The longer a power balance is allowed, the higher the chance that the organization will blame the strife on the person/team that is OP rather than the structure itself. Even when that person or team is nerfed, animosity will remain that may make the organization not want to work with the person or team, and continue to impair their performance. When you wait too long to nerf, you’re effectively destroying people’s careers in your organization, which may lead to them leaving. The worst situation is when you have to let go of someone who could have been great with a less powerful scope, but you waited too long to do it. In this case, firing or radically moving the person to something else is the only option.

#2: Don’t Change Titles When You Nerf, Especially Downward

As I said earlier, the most common way organizations nerf today is through demotions, which implies the employee failed instead of the organizational structure. If you absolutely have to change titles because the scope change is that significant, I prefer keeping the level the same, just changing the functional name of the role. Say, for example, you have a Director of Strategy, and they became OP, but you want to retain them. Changing their title to Director of Competitive Research is better than changing their title to Manager, Strategy. Why is this? The demotion indicates failure not only to them, but the rest of the organization. These people usually exit their organizations shortly after the demotion.

Organizational Mistakes That Prevent Effective Nerfs

#1: Inflate Titles

I was talking with a startup recently who hired someone to be their first product manager. They had made a mistake that happens commonly in startups — to make the role attractive or to reward performance once in the role, startups inflate the role title (to be more senior than what that role means on the market). One common example is calling your initial Product Manager a VP Product, or worse, a Chief Product Officer. When the company grows 3x and you’re now asking that product manager to manage people for the first time, these people frequently aren’t ready. Then, in order to fix your organizational mistake, you either have to change their title, which will look like a demotion to them and the organization to hire someone more senior, or try to seek out on the market effective mentorship for them to scale up their career progression faster than is normal.


In the words of Keith Rabois: Wrong.

It’s enticing to inflate titles to make people happy or to attract talent, but it removes your ability to nerf without demoting. In practice, I like to reserve C level titles for public companies and VP titles for managers of managers, though I will be the first to admit that impact is not defined by the number of direct reports. This is not always possible with companies that need their employees to do a lot of external to company work. “Head of” is a happy medium startups are starting to use, but it can still feel like somewhat of a demotion when that title is converted to, say, a Director, when a VP is hired.

#2: Confuse Being OP and Poor Performance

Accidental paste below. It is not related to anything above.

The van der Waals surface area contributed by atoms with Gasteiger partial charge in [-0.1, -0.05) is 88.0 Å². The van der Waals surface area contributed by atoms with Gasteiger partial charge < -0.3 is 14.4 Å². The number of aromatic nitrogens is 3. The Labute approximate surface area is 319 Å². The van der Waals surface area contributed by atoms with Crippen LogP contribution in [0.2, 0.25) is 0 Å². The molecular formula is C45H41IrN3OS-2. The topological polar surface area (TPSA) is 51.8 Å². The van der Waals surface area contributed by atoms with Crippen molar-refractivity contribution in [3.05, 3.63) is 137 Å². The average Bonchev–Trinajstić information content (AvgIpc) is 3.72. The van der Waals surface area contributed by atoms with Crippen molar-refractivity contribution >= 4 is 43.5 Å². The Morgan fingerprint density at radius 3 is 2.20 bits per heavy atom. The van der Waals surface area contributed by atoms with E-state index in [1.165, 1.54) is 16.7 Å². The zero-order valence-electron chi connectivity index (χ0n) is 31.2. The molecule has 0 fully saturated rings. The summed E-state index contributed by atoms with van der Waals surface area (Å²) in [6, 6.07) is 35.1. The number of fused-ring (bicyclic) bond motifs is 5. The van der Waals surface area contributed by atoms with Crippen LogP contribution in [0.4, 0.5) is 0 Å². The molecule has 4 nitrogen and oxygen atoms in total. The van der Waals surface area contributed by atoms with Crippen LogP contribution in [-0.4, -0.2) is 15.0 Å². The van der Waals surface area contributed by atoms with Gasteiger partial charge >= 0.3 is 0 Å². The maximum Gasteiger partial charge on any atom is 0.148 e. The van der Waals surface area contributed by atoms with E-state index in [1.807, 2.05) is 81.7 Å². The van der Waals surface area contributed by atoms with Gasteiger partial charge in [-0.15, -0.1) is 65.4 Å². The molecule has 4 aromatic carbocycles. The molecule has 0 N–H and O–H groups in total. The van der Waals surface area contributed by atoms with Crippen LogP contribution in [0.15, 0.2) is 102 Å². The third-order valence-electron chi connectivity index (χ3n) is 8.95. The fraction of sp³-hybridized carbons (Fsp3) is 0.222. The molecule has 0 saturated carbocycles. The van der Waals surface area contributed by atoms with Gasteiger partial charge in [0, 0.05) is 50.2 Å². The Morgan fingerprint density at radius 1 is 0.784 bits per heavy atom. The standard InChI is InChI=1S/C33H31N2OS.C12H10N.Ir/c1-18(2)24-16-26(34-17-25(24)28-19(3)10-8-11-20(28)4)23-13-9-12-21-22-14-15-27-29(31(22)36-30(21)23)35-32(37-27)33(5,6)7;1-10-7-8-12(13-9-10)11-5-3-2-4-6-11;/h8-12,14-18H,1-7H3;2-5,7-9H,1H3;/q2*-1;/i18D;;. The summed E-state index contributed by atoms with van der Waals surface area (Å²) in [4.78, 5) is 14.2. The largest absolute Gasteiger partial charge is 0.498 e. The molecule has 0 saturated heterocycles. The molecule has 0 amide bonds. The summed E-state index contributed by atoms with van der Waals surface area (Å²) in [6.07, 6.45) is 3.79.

I want to be perfectly clear: do not nerf for poor performance! You nerf when someone was performing well, and a process or scope changed to unintentionally give them too much scope. If you have a good CMO, and you ask them to take Customer Service, and they don’t manage it well, you still have a good CMO. Change the scope, not your performance management strategy for the CMO.

What if you promoted someone to a new level, and they are not meeting it? Well, that is not following performance management best practices. You should be promoting someone when they are already performing at the next level for some time, which eliminates the risk of overpowering them. This is why you want to have career guides with clear levels and expectations for them, so you promote only when it is appropriate. Hired someone at too high a level? Do not nerf; demote or fire. Yes, they will most likely leave, which is why you want to be careful about the titles you give just based on interviews and not actual job performance. What if you have a big hole to fill in the organization and have to do it internally with someone who hasn’t demonstrated all the skills necessary? It happens, but recognize this should be more of a last resort situation.

What about people who move into new roles where they are not effective? This is also a situation I prefer not to have happen. I much prefer creating apprenticeship programs within organizations where individuals try the role for a while before they are permanently placed in that role. Apprenticeship is therefore the evaluation of whether the person can meet the expectations of the role. I recognize this is not always possible, but it’s a sound strategy nonetheless. We do this in product management at Eventbrite today. Those in other parts of the organization in good standing with their manager can work with a product manager on a project to see if they like it, and for the organization to see if they would be good at it.

Nerfing Best Practices

#1 Take the Blame

If you are nerfing an individual, it’s important to make sure they don’t feel like it’s a demotion. When announcing the nerf to your employee, make sure they know the reason for the nerf to occur, and that it is your fault, not theirs. You gave them too demanding a scope, and you’re fixing it. If you’re nerfing a team, this is usually less of an issue. Also, make sure that others in the organization that were affected by the OP individual or team know that you believe this to be your fault, and they should not hold animosity toward the individual going forward.

#2 Thank the Individual You’re Nerfing

Whether the change that made the individual or team OP was intentional or not, thank them for their effort to help the company, and say that the nerf is a way to make sure they can create a positive impact for the company with the right scope. People should not be penalized for trying to step up for the organization.


I think it’s incredibly important to manage performance of people and organizations. The gaming community has created a vocabulary that provides a solid analogy with corporations, allowing us to separate performance issues from structural mistakes. The more companies can separate those issues from each other and use different tactics to manage them, the stronger those organizations will be.

Currently listening to my 2019 playlist.